Language programs cut in W.D.M. schools
Students in West Des Moines will have one fewer choice when it comes to foreign language classes next year, and second-language learning will begin later in a student’s career.
The West Des Moines Community Schools board of education voted unanimously Monday to phase out Japanese from its world languages program, as well as roll back elementary Spanish lessons. The cuts are part of a larger effort to trim $560,000 from the district’s $150 million operating budget for the 2016-17 school year, a direct result of declining enrollment.
A 15-member committee presented the board with a list of 13 cuts that affect some programs and teacher schedules, all of which were approved after a lengthy public discussion Monday night.
Board member Elizabeth Brennan made a motion to amend the proposal and phase out Japanese — meaning no new students can opt to take the classes — instead of completely cutting the program. Students currently enrolled in Japanese will be able to finish in West Des Moines instead of being bused to Central Campus in Des Moines.
The cut that got the most attention from the public at Monday’s meeting, however, was approved by the board. Spanish language classes will now start in fourth grade instead of first grade, savings the district $197,000 a year.
Lisa Remy, superintendent, has said the cut was proposed so teachers could focus on meeting the state’s early literacy initiative, which requires all students to be reading at grade level by third grade.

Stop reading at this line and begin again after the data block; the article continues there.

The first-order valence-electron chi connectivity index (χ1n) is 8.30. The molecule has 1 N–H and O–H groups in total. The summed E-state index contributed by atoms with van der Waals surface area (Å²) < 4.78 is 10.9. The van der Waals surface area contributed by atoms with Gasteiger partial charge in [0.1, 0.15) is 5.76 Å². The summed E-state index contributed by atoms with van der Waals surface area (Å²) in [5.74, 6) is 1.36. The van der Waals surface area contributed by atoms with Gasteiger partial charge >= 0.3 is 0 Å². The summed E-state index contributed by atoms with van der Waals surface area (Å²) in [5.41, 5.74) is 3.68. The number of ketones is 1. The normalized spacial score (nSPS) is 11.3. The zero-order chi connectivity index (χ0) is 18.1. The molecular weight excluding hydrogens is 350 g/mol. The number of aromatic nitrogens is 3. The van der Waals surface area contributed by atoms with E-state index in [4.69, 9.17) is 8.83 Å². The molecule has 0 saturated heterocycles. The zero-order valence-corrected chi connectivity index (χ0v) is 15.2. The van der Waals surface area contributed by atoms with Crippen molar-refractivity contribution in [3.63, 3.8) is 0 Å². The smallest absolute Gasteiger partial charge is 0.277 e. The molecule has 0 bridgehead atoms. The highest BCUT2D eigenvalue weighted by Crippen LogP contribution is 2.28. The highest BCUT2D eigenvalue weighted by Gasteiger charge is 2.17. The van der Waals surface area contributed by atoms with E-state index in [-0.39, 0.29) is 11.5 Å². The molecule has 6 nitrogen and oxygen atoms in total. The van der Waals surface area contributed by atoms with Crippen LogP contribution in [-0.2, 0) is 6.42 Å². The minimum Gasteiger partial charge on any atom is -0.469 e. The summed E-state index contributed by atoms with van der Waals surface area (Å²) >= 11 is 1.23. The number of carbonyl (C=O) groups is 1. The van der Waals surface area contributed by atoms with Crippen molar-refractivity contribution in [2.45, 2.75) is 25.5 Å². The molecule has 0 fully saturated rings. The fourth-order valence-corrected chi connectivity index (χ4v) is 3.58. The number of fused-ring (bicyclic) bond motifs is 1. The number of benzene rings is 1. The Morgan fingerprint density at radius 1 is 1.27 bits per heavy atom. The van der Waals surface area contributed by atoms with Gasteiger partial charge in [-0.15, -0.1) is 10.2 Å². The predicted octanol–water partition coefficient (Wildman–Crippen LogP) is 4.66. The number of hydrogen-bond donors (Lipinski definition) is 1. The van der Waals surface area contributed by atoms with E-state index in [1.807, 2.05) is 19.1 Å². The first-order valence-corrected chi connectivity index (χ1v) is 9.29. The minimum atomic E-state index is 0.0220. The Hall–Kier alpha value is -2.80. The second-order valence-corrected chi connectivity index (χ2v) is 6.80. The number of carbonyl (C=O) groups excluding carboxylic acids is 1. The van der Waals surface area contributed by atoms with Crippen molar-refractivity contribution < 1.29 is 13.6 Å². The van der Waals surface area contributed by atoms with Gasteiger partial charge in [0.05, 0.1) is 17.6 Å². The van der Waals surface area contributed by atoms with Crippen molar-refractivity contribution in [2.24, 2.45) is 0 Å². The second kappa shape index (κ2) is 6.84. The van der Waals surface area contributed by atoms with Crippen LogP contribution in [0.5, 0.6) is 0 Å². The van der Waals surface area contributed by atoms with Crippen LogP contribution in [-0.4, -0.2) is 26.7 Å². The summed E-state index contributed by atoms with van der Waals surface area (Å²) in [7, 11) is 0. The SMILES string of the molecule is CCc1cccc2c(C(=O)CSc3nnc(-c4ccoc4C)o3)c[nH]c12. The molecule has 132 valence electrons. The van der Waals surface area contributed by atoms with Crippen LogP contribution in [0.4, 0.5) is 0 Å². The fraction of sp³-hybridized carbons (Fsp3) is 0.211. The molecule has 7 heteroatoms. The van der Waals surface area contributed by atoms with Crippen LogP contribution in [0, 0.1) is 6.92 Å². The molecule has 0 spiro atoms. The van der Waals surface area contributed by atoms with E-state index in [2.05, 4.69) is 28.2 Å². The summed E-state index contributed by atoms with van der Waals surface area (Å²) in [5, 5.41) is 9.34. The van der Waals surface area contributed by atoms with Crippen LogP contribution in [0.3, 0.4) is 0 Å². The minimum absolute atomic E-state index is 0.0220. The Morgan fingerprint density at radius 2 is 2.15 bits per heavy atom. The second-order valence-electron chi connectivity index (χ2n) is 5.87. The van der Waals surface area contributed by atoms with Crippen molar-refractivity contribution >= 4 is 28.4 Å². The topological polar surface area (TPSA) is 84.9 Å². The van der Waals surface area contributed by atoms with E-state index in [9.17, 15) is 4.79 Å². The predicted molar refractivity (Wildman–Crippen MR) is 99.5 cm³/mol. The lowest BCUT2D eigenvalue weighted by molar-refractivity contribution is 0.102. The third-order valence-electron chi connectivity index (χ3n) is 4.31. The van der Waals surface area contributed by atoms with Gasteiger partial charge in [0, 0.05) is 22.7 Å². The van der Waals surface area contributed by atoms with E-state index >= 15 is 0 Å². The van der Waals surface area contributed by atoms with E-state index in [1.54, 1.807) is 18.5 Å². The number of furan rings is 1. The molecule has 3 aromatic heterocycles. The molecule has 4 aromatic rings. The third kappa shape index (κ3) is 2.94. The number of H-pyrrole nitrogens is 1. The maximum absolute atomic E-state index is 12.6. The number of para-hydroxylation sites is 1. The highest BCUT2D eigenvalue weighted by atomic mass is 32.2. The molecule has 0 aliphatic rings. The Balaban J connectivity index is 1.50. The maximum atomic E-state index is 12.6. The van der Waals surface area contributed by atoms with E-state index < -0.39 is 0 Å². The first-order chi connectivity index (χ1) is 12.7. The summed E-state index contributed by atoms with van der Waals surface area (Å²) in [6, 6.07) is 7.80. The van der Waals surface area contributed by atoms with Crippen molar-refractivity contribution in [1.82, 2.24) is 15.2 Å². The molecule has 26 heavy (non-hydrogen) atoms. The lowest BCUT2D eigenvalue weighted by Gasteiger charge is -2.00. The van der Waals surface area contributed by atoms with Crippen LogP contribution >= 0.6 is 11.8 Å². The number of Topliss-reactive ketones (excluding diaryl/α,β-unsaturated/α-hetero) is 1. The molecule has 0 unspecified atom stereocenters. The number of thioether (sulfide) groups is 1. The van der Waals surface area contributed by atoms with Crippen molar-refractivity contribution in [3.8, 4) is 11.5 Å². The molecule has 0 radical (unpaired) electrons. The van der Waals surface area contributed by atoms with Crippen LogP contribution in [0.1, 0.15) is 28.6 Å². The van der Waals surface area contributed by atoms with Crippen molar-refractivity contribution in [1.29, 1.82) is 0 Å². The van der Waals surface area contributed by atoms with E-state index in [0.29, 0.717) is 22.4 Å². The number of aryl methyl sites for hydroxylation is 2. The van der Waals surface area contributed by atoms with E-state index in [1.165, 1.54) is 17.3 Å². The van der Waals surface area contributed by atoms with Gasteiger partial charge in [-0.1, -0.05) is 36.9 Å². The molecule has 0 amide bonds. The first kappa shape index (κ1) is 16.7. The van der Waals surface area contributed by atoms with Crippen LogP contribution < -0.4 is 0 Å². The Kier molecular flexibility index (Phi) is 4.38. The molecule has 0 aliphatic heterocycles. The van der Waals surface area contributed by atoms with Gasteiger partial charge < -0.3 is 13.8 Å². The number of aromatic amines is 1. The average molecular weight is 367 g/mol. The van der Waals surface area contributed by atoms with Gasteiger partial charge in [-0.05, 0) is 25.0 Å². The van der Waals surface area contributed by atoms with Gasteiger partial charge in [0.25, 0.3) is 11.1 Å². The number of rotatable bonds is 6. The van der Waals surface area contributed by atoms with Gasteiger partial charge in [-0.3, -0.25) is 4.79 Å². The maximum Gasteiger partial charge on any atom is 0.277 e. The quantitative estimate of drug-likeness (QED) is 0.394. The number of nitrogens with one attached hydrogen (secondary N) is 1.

Tamara Dark, an elementary Spanish teacher at Crossroads Park Elementary, spoke while other teachers in the Foreign Language in the Elementary School (FLES) program stood behind her. She called the delayed start in Spanish language learning a “tragedy” and a “misstep” that will only contribute to continued declining enrollment in the district.
She challenged the board to consider how the FLES program contributes to the school’s revenue, saying it has been an attraction for many parents to move into the district. Dark pointed out the annual cost savings equals 29 students — each student brings $6,600 in state funding — but will affect more than 2,000 children.
Candi Sherwood, an elementary Spanish teacher at Jordan Creek Elementary School, said she has seen first-hand the benefits of early language program. She said her students in fifth and sixth grade are now at the level that her students in ninth and 10th grade used to be. She shared a story of a student who later transferred to Urbandale High School and was placed in college-level Spanish courses because of his proficiency.
“It won’t be the same,” Sherwood said.
Prior to Monday’s vote, board President Vicky Poole warned there will be more cuts coming. Board members have submitted a list of items for staff to investigate. While the board thanked the public for sharing their opinions, Monday’s vote was made without discussion.